Warning: This article contains graphic images of recent killings in the Philippines.
Photographer Raffy Lerma was only a few minutes into the overnight shift for the Philippine Daily Inquirer when he received word that three bodies had been found on the streets of Manila. Out he went to capture the image. Then there was a drug bust, and a few hours later an extrajudicial killing. It was his first night back on the shift, and he was shocked by the rate the calls were coming in.
Lerma, 38, has been a photojournalist for 15 years and worked at the Philippine Daily Inquirer for the last 10. In a career that has seen deadly natural disasters, multiple crime scenes and a 2007 stint in Manila working the same 9 p.m. to 5 a.m. shift, the past few months have been uniquely difficult.
“In one month, I’ve seen more killings than in one year,” Lerma told The WorldPost.
Lerma returned to the night shift during the second week of July, just as Philippine President Rodrigo Duterte’s drug war was ramping up. Since Duterte took office on June 30, police and armed vigilante groups have killed at least 2,400 people in the Philippines. According to authorities, most of the dead were alleged drug dealers or users, targeted in an attempt to quell crime and the spread of methamphetamine.
Philippine photojournalists have been working long hours to cover the surge in extrajudicial killings. In the capital of Manila, they gather each night in a press office at police headquarters to wait for news, sometimes traveling in a pack to the scene. Their pictures have exposed the brutal reality of Duterte’s crackdown to the public eye and provided evidence for human rights groups that condemn the rising violence.
Photos of the bodies left in the street, sometimes with makeshift cardboard signs nearby labeling them “pushers” or “addicts,” have made headlines around the world. Some of the victims have their limbs bound and tape wrapped around their faces.
The nation’s jails have swelled far beyond capacity in recent months as hundreds of thousands have turned themselves in — mostly out of fear, police say. Most who surrendered were quickly released, but photos from Quezon City prison outside Manila show tightly packed rows of inmates lying on the floors. Inmates there have to take turns sleeping due to lack of space, according to a report from Human Rights Watch.
One of Lerma’s photos seems to sum up the horror of extrajudicial killings. The July 23 image shows Jennilyn Olayres cradling the body of her husband, Michael Siaron, after unknown assailants shot him to death in the Manila streets.
Olayres was distraught and screaming for help as a crowd gathered around the police tape, according to Lerma and Agence France-Presse photographer Noel Celis, who was also at the scene. A sign calling Siaron a “drug pusher” was left next to his body, but Olayres has since said he was only a rickshaw driver and he even voted for Duterte.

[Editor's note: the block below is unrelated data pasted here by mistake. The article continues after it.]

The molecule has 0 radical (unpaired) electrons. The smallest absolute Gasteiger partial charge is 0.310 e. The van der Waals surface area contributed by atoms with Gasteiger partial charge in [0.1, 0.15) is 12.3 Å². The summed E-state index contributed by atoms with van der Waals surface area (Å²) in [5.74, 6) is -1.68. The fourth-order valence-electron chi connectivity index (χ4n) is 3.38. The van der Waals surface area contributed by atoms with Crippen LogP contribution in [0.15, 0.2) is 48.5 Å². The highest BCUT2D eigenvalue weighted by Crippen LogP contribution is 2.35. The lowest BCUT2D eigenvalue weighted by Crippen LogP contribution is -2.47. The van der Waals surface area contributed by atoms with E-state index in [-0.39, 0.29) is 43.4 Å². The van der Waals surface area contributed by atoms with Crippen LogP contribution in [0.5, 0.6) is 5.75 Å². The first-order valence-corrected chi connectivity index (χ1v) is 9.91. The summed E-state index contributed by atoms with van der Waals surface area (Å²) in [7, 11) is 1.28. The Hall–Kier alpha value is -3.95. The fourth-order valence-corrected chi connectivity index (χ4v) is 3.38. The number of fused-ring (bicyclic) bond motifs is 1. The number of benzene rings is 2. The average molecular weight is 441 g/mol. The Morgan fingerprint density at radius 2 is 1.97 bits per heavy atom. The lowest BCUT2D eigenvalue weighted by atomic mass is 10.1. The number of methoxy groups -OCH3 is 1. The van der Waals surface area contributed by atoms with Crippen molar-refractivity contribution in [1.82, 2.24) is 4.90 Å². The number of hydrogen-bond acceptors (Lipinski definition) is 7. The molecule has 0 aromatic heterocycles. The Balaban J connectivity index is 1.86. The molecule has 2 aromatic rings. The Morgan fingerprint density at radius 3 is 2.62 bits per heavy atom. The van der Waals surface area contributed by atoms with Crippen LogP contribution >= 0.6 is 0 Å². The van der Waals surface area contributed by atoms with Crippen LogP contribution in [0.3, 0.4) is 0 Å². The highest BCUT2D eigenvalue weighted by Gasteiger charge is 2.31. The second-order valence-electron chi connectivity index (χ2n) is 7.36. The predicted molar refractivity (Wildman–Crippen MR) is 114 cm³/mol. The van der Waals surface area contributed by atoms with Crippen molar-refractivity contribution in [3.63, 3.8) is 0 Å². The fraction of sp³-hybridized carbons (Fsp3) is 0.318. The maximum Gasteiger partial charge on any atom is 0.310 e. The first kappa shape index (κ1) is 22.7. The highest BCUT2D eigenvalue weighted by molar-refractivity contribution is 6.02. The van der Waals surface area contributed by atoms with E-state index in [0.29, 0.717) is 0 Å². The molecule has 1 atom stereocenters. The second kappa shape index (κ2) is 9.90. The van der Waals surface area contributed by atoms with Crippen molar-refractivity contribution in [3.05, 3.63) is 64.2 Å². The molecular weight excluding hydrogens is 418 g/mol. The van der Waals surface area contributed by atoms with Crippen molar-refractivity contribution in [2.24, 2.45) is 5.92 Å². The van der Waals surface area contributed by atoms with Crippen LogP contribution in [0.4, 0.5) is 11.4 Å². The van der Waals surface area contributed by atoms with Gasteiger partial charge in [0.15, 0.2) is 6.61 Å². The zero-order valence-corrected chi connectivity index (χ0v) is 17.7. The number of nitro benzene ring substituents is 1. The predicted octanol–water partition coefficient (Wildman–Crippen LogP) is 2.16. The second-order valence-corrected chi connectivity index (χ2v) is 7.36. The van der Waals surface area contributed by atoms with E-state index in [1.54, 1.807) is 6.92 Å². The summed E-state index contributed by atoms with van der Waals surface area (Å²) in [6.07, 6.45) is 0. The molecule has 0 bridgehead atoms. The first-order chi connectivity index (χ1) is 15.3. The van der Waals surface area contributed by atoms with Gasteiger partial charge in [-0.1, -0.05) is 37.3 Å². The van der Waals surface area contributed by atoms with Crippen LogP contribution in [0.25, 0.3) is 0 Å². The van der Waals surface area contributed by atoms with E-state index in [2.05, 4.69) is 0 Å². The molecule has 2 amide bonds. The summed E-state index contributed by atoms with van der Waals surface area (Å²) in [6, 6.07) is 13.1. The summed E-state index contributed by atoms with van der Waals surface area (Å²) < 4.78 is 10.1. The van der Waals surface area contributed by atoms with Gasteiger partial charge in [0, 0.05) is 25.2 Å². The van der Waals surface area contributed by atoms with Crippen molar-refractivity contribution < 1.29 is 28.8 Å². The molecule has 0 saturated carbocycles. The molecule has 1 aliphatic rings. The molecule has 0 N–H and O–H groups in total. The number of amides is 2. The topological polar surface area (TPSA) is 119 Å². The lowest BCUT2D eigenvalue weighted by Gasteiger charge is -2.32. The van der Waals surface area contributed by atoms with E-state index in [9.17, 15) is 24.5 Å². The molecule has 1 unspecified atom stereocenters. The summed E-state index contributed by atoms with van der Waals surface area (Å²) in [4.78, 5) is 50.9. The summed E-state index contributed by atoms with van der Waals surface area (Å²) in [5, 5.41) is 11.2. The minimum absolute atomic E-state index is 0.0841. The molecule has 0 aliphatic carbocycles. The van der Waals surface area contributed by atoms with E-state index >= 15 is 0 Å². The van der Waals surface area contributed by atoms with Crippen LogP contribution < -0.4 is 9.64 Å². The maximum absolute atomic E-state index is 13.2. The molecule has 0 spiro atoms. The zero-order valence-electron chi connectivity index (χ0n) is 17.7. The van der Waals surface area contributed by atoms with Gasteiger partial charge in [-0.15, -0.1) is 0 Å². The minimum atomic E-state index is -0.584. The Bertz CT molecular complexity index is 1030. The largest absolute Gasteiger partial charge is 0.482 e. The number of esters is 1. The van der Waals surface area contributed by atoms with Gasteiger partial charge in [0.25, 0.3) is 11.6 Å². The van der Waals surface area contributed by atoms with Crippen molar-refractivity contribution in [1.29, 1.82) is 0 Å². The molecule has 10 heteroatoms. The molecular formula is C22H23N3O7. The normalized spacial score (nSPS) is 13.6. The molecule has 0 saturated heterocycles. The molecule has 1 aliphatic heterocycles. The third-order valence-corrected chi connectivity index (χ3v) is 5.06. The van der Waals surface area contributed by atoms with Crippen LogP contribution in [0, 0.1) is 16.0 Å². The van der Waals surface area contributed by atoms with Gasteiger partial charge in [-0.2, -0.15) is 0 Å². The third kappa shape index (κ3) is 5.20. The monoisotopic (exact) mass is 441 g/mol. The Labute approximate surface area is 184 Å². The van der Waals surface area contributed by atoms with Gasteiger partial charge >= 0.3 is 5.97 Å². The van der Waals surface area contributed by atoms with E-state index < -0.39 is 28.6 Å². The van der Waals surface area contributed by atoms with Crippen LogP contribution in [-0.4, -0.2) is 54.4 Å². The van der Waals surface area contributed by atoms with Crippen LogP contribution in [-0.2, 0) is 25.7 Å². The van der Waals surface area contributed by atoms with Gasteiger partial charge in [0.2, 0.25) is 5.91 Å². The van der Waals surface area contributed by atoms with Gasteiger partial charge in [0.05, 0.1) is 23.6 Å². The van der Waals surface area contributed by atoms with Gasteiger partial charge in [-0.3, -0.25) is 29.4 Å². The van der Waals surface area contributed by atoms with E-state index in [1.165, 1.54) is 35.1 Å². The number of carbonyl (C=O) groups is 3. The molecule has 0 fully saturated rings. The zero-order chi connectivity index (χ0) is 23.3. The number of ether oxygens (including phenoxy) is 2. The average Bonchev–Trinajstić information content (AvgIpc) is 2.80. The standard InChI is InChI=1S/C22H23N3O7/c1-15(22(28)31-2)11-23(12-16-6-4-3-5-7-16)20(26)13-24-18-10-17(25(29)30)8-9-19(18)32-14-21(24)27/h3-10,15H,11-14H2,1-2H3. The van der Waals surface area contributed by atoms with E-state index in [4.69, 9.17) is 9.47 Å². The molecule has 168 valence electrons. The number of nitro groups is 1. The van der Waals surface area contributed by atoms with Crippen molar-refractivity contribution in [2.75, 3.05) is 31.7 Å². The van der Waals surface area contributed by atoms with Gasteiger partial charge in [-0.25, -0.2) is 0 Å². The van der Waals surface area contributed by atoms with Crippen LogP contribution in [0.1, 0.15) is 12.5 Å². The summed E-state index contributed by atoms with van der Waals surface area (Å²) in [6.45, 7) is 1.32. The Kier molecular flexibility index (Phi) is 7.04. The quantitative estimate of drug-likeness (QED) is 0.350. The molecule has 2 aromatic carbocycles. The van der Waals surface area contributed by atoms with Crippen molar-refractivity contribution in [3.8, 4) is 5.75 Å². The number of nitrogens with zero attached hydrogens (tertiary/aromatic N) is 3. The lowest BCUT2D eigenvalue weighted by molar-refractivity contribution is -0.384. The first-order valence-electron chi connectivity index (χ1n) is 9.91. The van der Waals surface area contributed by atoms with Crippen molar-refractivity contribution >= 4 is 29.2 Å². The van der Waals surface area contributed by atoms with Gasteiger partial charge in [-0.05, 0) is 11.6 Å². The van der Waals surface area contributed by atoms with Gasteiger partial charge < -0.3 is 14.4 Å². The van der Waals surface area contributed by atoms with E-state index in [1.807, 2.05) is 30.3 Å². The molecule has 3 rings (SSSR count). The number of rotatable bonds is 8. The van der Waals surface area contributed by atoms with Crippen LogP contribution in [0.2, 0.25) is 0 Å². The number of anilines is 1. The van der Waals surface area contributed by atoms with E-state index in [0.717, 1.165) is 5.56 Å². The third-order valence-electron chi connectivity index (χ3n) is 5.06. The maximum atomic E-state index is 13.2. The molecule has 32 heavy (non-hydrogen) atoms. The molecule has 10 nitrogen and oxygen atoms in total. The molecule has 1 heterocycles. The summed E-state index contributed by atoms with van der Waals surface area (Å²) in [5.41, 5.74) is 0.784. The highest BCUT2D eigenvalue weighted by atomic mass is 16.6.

Siaron was one of at least six people killed in Manila that night.
Lerma’s photo was featured on the front page of the Philippine Daily Inquirer and was soon dubbed “la Pieta” in the local media for its resemblance to Michelangelo’s sculpture of the Virgin Mary holding Jesus’ body. Duterte specifically addressed the photo in his first State of the Nation speech, dismissing it as overly dramatic.
A Pulse Asia poll in late July put the president’s approval rating at 91 percent, suggesting that many Filipinos supported his harsh policies ― at least at that point. Duterte has faced increased scrutiny from politicians and the media in recent weeks, including a Philippine Senate inquiry into the killings in late August, but he has responded by defending his drug war and lashing out at critics.
During the presidential campaign, Duterte appealed to voters as a leader who would bring order to the Philippines after crime had reportedly doubled in the last five years. A 2012 United Nations study found the country had the highest rate of meth use in East Asia.
As mayor of Davao City for most of the last three decades, Duterte earned the nickname “the Punisher” for his tough-on-crime efforts. He also became a frequent target of human rights groups for encouraging vigilante death squads to eliminate alleged criminals.
Duterte’s law enforcement policies from Davao are now being applied to the Philippines as a whole, leading to the huge rise in police and vigilante killings.
For Lerma and other photojournalists in metro Manila, that means tough, draining nights rushing to document the deaths. Some freelancers are working seven days a week to cover the lost lives.
Lerma can’t get to all the killings he hears about, he said, because they’re simply too numerous and widespread. But he believes the photos are necessary to show people what is really happening each night in the Philippines.
“We have to do our job and document,” Lerma said. “It’s a part of history. A dark history maybe for the Philippines, but we have to do our job.”
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